“If we had thought it was going to offend, we would never have released it in the first place.

“So despite the fact that some of the records have already gone out to dealers, we will do everything in our power to restrict sales, and we will see to it that no more copies are sent to the shops.”


“I’ve played the record through several times, and while as a production it is quite good, and could well appeal to the fans, I think it a most unfortunate choice (writes Reg Exton). The title itself gives a clue to what it is all about, and while it is true the word drugs is not mentioned, the lyrics make it pretty obvious.

I’ll concede that the last verse,
“So reach there, man, get there fast,
You’ll live in hell while you last”

– emphasises the dangers of taking drugs. But why a pop record at all about such a subject? Drug taking is a very serious matter. It has been the ruination of many young people. To my mind this disc is a mistake. The Game were ill-advised to make it.

Source: Mitcham News & Mercury, Friday 13th January, 1967, page 1.

For a list of other records produced by The Game, see the Discogs website.

Stewart & Gray, Ltd.

Paisley Works
Swains Road

Vitreous Enamellers. Part of Escol Group according to 1964 ad, see below. Possibly changed name to Escol Panels Ltd., see 1967 ad.

1949 OS map

From the Mitcham News & Mercury, 27th January 1961:

New Mirror building

SPECIALISTS in vitreous enamelled steel panels, Stewart and Gray Ltd., Paisley Works, Swains Road, have their work featured in the vast new Daily Mirror-Sunday Pictorial building at Holborn. Their panels are in many new buildings in London and the rest of the country.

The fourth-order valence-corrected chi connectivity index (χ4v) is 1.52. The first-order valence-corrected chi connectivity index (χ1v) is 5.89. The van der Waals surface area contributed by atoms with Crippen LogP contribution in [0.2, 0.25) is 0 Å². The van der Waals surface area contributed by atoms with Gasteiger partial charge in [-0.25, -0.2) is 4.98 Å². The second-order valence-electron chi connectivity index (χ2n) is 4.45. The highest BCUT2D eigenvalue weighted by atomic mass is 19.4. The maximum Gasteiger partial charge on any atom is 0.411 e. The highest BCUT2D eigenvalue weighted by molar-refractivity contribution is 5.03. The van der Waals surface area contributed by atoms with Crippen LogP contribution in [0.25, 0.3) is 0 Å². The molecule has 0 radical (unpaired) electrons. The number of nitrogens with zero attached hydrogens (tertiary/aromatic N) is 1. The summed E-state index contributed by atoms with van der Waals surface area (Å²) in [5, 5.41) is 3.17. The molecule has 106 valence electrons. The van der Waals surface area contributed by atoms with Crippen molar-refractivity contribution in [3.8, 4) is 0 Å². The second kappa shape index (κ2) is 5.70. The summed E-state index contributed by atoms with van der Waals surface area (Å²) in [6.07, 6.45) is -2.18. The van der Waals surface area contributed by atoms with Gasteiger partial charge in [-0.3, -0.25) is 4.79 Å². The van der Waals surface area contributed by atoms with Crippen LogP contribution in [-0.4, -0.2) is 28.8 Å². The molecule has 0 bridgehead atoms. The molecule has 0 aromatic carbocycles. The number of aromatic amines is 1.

About 40 young children of employees attended a New Years party given by the firm at the White Hart, Mitcham. Each was given a present.

From the Mitcham News & Mercury, 10th February 1961:

LONDON’S tallest building, the 33-storey office block being
built at Millbank, will embody enamelled architectural steel panels made by Stewart and Gray, Swains Road, Tooting Junction.

The factory has now geared its works mainly to the production enamelled architectural panels.

A recent project was the new quarter-mile long Ilford factory at Basildon which incorporates 35,000 square feet of yellow porcelain enamelled panels.

Among customers of their large export business are Scandinavia, India, Jamaica, Persia, and Hong Kong.

1964 ad

1967 ad

Maps are reproduced with the permission of the National Library of Scotland.

Listed in the 1963 Borough of Mitcham List of Factories. Available at Merton Heritage and Local Studies Centre at Morden Library.
Reference L2 (670) MIT